Among the tested devices, the Betaconnect was rated significantly higher by non-users with respect to most queried features and closest to the participants’ ideal, which is in line with recent survey findings comparing the Betaconnect device with autoinjectors licensed in the US. Appreciated features (including overall easy injection process, handiness, and adjustability of injection) were similar to our data.15 However, a few improvements to the Betaconnect were recommended in our survey (e.g., concerning disposable and visible needle, sensitivity of the contact sensor). RebiSmart and ExtaviPro users mentioned lack of sufficient handiness of their devices. With respect to the mechanical ExtaviPro device, non-users particularly miss those features appreciated regarding the other electronic devices (e.g., sufficient signaling, reminder function).
Considering these findings, it is not surprising that after testing the devices, some participants (n=9) would switch to the Betaconnect, provided their own medication was suitable, and in return, the number of ExtaviPro and RebiSmart users would decline. It is debatable whether these participants were initially already less satisfied with their device in use or if they preferred to switch after discovering the advantages offered by the Betaconnect device. Recent data indicate that patients did not miss certain features in their device before a simulated injection with the Betaconnect autoinjector. Presence of these features (e.g., adjustable injection speed, quietness of injection) were rated high by the same patients.15
A major issue in the treatment of chronic diseases is adherence.20 Treatment support by autoinjectors might help contribute to high medication adherence. A study published in 2011 showed that autoinjectors were baseline predictors of adherence. Patients using an autoinjector at baseline and during the study were more adherent than patients not having used a device.12 Furthermore, the use of the autoinjector is positively associated with quality of life.21
Addressing adherence is not only a matter of the dosage form, but particularly of perceiving patients’ needs in terms of education (necessity of long-term treatment, realistic expectations),2 support (support programs, MS nurse, electronic diary with reminder function),2,21–23 and convenience (ideal autoinjection device). Nowadays it has become more and more usual for patients to track health data on their own and share data with health care providers. The Betaconnect device offers the possibility to transfer the injection data into the myBETAapp® for the patient. This assists patients in self-management of their injection therapy. The patient can share his or her injection data through the app with the health care providers. The RebiSmart also allows data sharing between patient and health care professionals. Mechanical autoinjectors like the ExtaviPro lack the technology to save and share injection-related data.
Despite oral therapies in MS, injectable treatment options like the beta interferons for s.c. administration, have an important value in the MS therapy algorithm and will continue to cover therapeutic needs. S.c. application is not limited to MS therapy, but an application option in many therapeutic areas like oncology. The monoclonal antibodies rituximab and trastuzumab used to be delivered by the intravenous route, but later s.c. formulations were developed to improve patients’ comfort. Recent studies have demonstrated that s.c. injections can shorten administration times, offer resource benefits, and improve patient convenience compared to the intravenous application route. Efficacy and tolerability did not differ from intravenous formulations.24,25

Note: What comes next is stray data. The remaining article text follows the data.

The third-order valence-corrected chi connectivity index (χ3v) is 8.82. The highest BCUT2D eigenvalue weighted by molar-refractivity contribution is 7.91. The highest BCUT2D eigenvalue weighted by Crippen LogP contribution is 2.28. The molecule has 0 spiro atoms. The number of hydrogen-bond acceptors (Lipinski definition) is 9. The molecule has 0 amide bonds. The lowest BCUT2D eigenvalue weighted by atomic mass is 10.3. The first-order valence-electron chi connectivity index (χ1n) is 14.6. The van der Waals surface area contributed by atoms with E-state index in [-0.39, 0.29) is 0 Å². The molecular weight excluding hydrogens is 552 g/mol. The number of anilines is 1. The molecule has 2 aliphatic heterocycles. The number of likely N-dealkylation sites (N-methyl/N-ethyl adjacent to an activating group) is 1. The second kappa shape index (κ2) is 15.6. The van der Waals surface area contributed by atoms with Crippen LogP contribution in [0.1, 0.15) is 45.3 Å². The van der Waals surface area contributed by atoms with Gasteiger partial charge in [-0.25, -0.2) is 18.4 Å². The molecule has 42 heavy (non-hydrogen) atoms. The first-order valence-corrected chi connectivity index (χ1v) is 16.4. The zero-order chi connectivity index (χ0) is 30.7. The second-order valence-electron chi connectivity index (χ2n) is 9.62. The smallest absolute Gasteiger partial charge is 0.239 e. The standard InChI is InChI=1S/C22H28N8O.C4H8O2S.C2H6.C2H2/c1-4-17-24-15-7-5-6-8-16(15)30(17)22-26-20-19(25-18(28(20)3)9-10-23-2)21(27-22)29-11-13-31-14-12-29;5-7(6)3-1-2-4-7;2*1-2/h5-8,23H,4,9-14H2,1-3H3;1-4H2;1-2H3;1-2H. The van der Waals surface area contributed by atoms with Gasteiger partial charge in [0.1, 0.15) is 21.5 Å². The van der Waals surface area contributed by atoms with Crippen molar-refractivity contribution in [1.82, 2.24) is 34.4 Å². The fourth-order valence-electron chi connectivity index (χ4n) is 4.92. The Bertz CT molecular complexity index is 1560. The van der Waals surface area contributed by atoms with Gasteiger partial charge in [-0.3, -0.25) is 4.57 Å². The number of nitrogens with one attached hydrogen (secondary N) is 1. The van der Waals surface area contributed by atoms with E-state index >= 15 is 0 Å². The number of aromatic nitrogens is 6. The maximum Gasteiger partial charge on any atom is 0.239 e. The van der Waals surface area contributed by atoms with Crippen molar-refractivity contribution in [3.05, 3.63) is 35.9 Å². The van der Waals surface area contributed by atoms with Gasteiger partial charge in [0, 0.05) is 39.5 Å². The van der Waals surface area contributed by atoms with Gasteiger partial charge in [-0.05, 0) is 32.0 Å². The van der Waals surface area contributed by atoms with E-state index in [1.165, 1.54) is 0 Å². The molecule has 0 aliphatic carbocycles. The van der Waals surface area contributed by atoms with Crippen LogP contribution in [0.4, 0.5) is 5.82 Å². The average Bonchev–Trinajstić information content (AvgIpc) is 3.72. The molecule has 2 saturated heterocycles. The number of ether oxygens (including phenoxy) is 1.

Therefore, with a view to the future, additional innovations of the injection devices might be important to improve patient satisfaction with injection therapy in MS and other therapeutic areas.
Major hallmarks in the management of chronic diseases such as MS are patient convenience and treatment adherence. In the case of self-administered therapies, these issues are particularly addressed by development and advancement of innovative autoinjection devices which meet patients’ needs. In our survey, the Betaconnect device was the most preferred autoinjector and rated closest to an ideal device. Thus, the Betaconnect might contribute to patient convenience and subsequently to improved treatment adherence. These results need to be confirmed in further studies.
The survey was funded by Bayer Vital GmbH, the manufacturer of Betaconnect. Medical writing services from Dr Carmen Koch, employee of KW medipoint, were also funded by Bayer Vital GmbH. The results based on the entire cohort (n=100) were presented at the ISPOR 19th Annual European Congress in 2016 as a poster presentation with interim findings. The poster’s abstract was published in “Poster Abstracts” in Value in Health.
VL revised the manuscript for intellectual content. All authors contributed toward data analysis, drafting and revising the paper and agree to be accountable for all aspects of the work.
VL is the Head of Department of Neurology, Cologne General Hospitals, University of Cologne, Cologne, Germany. VL has received speaker’s honoraria, financial research support or consultancy fees from Antisence, Allergan, Almirall, Bayer, Biogen, Bionorica, Genzyme, Novartis, Roche, Sanofi, and Teva. VL received honoraria for a workshop to evaluate the results and to interpret the data of the market research. TS, JR, XM, AK, and IW are salaried employees of Bayer Vital GmbH. BM is a salaried employee of IFAK Institute GmbH & Co. KG, Taunusstein, Germany. The authors report no other conflicts of interest in this work.